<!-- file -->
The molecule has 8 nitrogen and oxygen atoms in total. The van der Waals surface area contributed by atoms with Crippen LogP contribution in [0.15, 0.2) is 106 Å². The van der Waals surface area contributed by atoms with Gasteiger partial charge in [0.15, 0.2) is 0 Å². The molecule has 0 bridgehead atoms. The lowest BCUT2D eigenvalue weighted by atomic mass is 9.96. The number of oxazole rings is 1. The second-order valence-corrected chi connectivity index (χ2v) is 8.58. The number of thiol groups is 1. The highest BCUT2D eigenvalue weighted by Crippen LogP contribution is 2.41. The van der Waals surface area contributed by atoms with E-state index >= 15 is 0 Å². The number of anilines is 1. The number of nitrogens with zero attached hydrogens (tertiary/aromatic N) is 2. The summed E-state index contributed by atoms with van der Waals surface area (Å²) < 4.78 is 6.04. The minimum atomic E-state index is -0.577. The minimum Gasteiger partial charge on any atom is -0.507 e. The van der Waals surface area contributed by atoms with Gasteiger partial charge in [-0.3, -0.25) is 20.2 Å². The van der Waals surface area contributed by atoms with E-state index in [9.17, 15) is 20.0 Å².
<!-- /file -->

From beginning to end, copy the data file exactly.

The molecule has 8 nitrogen and oxygen atoms in total. The van der Waals surface area contributed by atoms with Crippen LogP contribution in [0.15, 0.2) is 106 Å². The van der Waals surface area contributed by atoms with Gasteiger partial charge in [0.15, 0.2) is 0 Å². The molecule has 0 bridgehead atoms. The lowest BCUT2D eigenvalue weighted by atomic mass is 9.96. The number of oxazole rings is 1. The second-order valence-corrected chi connectivity index (χ2v) is 8.58. The number of thiol groups is 1. The highest BCUT2D eigenvalue weighted by Crippen LogP contribution is 2.41. The van der Waals surface area contributed by atoms with E-state index >= 15 is 0 Å². The number of anilines is 1. The number of nitrogens with zero attached hydrogens (tertiary/aromatic N) is 2. The summed E-state index contributed by atoms with van der Waals surface area (Å²) < 4.78 is 6.04. The minimum atomic E-state index is -0.577. The minimum Gasteiger partial charge on any atom is -0.507 e. The van der Waals surface area contributed by atoms with Gasteiger partial charge in [-0.3, -0.25) is 20.2 Å². The van der Waals surface area contributed by atoms with E-state index in [9.17, 15) is 20.0 Å².